DXY: up to 108.00 - nothing at all
The DXY dollar index confidently broke through the 107.00 mark on Friday, and today DXY futures are traded (at the time of publication of this article) near the 107.62 mark, maintaining positive dynamics and potential for further growth. Breakdown of the next "round" mark of 108.00 will be a signal to increase long positions in DXY futures with the prospect of growth towards multi-year highs of 121.29 and 129.05, reached, respectively, in June 2001 and November 1985.
Markets are also keeping a close eye on US Treasury yields. If it (yield) grows, then the USD will continue to grow. And the increase in the yield of US bonds is promoted, in turn, by the Fed's monetary policy, which tends to further tighten.
So, last week, Fed Board member Christopher Waller announced the need for another increase in interest rates by 75 percentage points this month and by 50 percentage points in September, after which the pace of interest rate hikes can be reduced to 25 percentage points. In his opinion, inflation is a tax on economic activity, and the higher it is, the more it suppresses it.
Earlier, the head of the Fed, Jerome Powell, also spoke about the undesirability of high inflation in the United States. In his opinion, the fight against high inflation is the main goal of the Fed, and the risks of recession in the national economy, in his opinion, remain low.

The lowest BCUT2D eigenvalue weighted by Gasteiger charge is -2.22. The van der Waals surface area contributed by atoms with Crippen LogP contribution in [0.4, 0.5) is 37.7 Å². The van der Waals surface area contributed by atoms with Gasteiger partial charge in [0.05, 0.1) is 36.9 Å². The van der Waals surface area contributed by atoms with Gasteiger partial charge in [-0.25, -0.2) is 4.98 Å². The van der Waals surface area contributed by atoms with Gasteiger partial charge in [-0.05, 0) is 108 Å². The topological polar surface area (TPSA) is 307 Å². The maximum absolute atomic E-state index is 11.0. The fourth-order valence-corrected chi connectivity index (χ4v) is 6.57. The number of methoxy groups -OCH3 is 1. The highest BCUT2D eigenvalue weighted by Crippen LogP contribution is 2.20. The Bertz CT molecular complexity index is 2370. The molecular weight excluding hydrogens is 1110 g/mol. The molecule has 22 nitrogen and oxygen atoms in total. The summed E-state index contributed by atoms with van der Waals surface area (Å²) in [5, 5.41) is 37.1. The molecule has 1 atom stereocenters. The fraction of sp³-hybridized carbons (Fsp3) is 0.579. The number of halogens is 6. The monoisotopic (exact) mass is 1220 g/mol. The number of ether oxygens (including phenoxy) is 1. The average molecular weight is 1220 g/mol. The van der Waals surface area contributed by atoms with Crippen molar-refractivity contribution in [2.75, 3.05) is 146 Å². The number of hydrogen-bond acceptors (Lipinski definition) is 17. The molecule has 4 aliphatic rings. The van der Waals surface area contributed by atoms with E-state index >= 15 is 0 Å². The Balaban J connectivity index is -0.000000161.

As follows from the minutes of the June meeting of the Open Market Committee (FOMC) published last Wednesday, the Fed will raise rates by 50 or 75 basis points in July. It also say that high inflation justifies "restrictive" interest rates, with the possibility of a "more restrictive stance" if inflation continues at high levels.
St. Louis Federal Reserve Bank Governor James Bullard also last week supported a more aggressive tightening of the Fed's monetary policy, noting the desirability of a key interest rate level of 3.5% this year.
Last Friday, the dollar received additional support from the publication of very positive data from the US labor market. The US Department of Labor report pointed to an increase in the number of new jobs outside the agriculture sector by 372 thousand, while the unemployment rate remained at a minimum of 3.6% for the 4th month in a row.
The data speaks of the stability of the US labor market, which allows the Fed to continue the fight against rising inflation in the country. Data from the labor market (along with data on GDP and inflation) are known to be key for the Fed in determining the parameters of monetary policy.
As for the news this week, investors will pay attention to US inflation data for June and the Fed's monthly economic report (Beige Book). Economists expect the consumer price index in June to accelerate from 8.6% to 8.8% (in annual terms), updating record highs, although the growth of the Core CPI in June slowed slightly (to 5.8% from 6.0% in May, in annual terms). On Friday (at 12:30 GMT) US retail sales are expected to rise in June (+0.8% vs. -0.3% decline in May), which is also a positive factor for dollar.
The other major dollar strengthening factors (global risk aversion and recession fears) are likely to continue in the near term as well.